More than anyone else in the 20th century, the psychologist Carl Gustav Jung is responsible for our wide, grassroots interest in what we can call "inner directed spirituality." Unlike his one-time friend and mentor Sigmund Freud, Jung saw the unconscious mind as a kind of hidden treasure, not a basement or cellar where we hide away everything about ourselves we'd rather not face. For Jung, the unconscious was a positive, life-giving part of our psyche and we ignored it at our peril.
Jung's conviction about the creative role of the unconscious came to him during a traumatic psychic upheaval that followed his break with Freud. Jung charted the course of this "creative illness" in his legendary Red Book, a mysterious tome filled with fantastic watercolor paintings and intricate calligraphy, that Jung kept secret for many years, and which was published for the first time only in 2009, nearly 50 years after Jung's death. Overwhelmed by powerful emotions, fears and a sense of impending doom, Jung healed himself by consciously entering into a dialogue with his unconscious. In a sense, he let himself go mad, and in this way, we can see Jung as a kind of "wounded healer."
As I point out in my book, "Jung the Mystic," the result of this harrowing "descent into the unconscious" was that Jung found that by simply allowing the unconscious a voice, and by paying heed to what it said, instead of repressing it, he achieved a kind of balance, a "wholeness," a psychic health that was greater than his previous "normality." This wholeness became the aim of what Jung calls "individuation" -- the slow, often painful process of "becoming who one is."
Freud was concerned with helping neurotic individuals adjust to the demands of life, but we can see Jung's psychology as starting where Freud left off. Most of Jung's patients weren't troubled by repressed sexual desires or adolescent frustrations; they were mature, accomplished, well-adjusted adults who nevertheless felt something lacking in their life. What was missing was a sense of meaning. In earlier times, religion had provided this, but in the modern world, religion no longer sufficed, and science, which had taken religion's place, couldn't provide it either. Although he wasn't the only one to take this journey, Jung was the most influential person in the 20thth century to follow the path within. At the time of his death in 1961, the west was embarking on what we can see as a "spiritual revival" that drew in an entire generation. By the mid-'60s, the most famous people in the world, the Beatles, were dipping into the Eastern mysticism that Jung, through his many introductions, prefaces and commentaries, had introduced into popular culture; evidence for this is Jung's appearance on the cover of the seminal psychedelic album, Sgt. Pepper's Lonely Hearts Club Band. Since that time, many people have taken the interior voyage with a copy of one of Jung's books in their hands.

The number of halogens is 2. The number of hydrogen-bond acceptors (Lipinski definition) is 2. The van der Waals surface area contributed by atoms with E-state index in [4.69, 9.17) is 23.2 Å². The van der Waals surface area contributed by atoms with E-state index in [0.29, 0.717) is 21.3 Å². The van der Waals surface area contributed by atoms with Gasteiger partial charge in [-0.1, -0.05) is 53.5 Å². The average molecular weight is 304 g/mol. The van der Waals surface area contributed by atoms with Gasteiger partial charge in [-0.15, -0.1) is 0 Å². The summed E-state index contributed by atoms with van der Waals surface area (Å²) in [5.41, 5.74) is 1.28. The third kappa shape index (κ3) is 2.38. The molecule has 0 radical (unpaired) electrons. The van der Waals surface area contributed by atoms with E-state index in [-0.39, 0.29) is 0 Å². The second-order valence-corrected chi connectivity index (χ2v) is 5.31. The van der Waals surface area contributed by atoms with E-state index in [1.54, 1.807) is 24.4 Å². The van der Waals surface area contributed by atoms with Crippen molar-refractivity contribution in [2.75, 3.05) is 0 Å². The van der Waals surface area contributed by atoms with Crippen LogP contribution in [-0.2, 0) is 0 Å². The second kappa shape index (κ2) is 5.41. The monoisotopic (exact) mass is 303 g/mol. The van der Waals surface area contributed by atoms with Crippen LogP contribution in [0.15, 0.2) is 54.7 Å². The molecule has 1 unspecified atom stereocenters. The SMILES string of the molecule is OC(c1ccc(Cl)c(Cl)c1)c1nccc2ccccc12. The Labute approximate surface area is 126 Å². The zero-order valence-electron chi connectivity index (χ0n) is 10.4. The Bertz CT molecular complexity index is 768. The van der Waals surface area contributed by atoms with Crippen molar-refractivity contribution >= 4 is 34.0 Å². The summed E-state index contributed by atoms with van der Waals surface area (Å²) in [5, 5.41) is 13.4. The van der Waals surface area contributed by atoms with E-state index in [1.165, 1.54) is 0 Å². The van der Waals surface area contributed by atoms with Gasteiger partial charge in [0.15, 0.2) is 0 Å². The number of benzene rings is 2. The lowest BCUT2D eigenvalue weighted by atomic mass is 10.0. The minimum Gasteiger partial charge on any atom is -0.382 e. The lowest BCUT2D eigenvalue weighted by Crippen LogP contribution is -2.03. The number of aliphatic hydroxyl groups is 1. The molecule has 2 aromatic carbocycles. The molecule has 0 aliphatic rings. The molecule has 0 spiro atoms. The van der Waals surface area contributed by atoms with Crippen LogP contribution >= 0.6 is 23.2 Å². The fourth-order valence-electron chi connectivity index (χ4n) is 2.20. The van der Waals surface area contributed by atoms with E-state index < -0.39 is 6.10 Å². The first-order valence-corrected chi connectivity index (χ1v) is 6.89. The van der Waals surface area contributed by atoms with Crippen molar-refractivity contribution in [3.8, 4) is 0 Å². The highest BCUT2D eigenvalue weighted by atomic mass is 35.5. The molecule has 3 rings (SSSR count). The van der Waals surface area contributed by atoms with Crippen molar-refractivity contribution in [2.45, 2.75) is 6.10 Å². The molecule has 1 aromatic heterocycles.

We may not agree with everything he says, but that isn't important, and Jung himself always encouraged people to think for themselves. But by showing us how to look within, Jung introduced us to the most mysterious thing in the universe: ourselves.